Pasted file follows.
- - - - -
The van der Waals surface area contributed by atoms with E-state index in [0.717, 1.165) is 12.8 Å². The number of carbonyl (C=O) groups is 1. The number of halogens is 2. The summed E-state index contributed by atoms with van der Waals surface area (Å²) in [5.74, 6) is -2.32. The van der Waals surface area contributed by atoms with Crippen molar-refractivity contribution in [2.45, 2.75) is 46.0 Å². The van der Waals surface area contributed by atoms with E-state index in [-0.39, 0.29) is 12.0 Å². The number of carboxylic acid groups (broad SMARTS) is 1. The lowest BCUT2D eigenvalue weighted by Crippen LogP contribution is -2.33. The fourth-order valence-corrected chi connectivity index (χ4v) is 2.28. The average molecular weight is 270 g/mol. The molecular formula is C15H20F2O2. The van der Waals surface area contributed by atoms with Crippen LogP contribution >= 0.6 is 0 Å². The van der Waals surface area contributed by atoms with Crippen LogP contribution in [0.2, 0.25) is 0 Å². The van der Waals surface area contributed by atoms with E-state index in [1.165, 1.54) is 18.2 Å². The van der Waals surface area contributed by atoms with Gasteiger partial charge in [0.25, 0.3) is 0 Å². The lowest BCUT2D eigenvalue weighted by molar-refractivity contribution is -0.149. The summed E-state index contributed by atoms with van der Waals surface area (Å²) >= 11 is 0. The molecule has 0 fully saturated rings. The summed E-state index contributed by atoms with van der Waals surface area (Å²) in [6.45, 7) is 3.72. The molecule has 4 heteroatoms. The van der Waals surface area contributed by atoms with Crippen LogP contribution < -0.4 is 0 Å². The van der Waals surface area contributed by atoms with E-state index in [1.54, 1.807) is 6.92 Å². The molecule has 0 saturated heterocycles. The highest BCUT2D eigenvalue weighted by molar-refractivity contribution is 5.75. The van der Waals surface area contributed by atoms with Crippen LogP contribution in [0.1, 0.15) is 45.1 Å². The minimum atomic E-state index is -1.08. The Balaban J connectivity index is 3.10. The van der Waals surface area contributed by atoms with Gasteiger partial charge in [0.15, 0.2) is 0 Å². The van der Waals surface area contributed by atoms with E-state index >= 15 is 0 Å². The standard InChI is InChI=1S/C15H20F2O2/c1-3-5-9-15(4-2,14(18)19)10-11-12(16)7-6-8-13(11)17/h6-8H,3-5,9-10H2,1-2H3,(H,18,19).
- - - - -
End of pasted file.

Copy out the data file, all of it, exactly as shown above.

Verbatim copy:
The van der Waals surface area contributed by atoms with E-state index in [0.717, 1.165) is 12.8 Å². The number of carbonyl (C=O) groups is 1. The number of halogens is 2. The summed E-state index contributed by atoms with van der Waals surface area (Å²) in [5.74, 6) is -2.32. The van der Waals surface area contributed by atoms with Crippen molar-refractivity contribution in [2.45, 2.75) is 46.0 Å². The van der Waals surface area contributed by atoms with E-state index in [-0.39, 0.29) is 12.0 Å². The number of carboxylic acid groups (broad SMARTS) is 1. The lowest BCUT2D eigenvalue weighted by Crippen LogP contribution is -2.33. The fourth-order valence-corrected chi connectivity index (χ4v) is 2.28. The average molecular weight is 270 g/mol. The molecular formula is C15H20F2O2. The van der Waals surface area contributed by atoms with Crippen LogP contribution >= 0.6 is 0 Å². The van der Waals surface area contributed by atoms with Crippen LogP contribution in [0.2, 0.25) is 0 Å². The van der Waals surface area contributed by atoms with E-state index in [1.165, 1.54) is 18.2 Å². The van der Waals surface area contributed by atoms with Gasteiger partial charge in [0.25, 0.3) is 0 Å². The lowest BCUT2D eigenvalue weighted by molar-refractivity contribution is -0.149. The summed E-state index contributed by atoms with van der Waals surface area (Å²) >= 11 is 0. The molecule has 0 fully saturated rings. The summed E-state index contributed by atoms with van der Waals surface area (Å²) in [6.45, 7) is 3.72. The molecule has 4 heteroatoms. The van der Waals surface area contributed by atoms with Crippen LogP contribution < -0.4 is 0 Å². The van der Waals surface area contributed by atoms with E-state index in [1.54, 1.807) is 6.92 Å². The molecule has 0 saturated heterocycles. The highest BCUT2D eigenvalue weighted by molar-refractivity contribution is 5.75. The van der Waals surface area contributed by atoms with Crippen LogP contribution in [0.1, 0.15) is 45.1 Å². The minimum atomic E-state index is -1.08. The Balaban J connectivity index is 3.10. The van der Waals surface area contributed by atoms with Gasteiger partial charge in [0.15, 0.2) is 0 Å². The van der Waals surface area contributed by atoms with E-state index >= 15 is 0 Å². The standard InChI is InChI=1S/C15H20F2O2/c1-3-5-9-15(4-2,14(18)19)10-11-12(16)7-6-8-13(11)17/h6-8H,3-5,9-10H2,1-2H3,(H,18,19).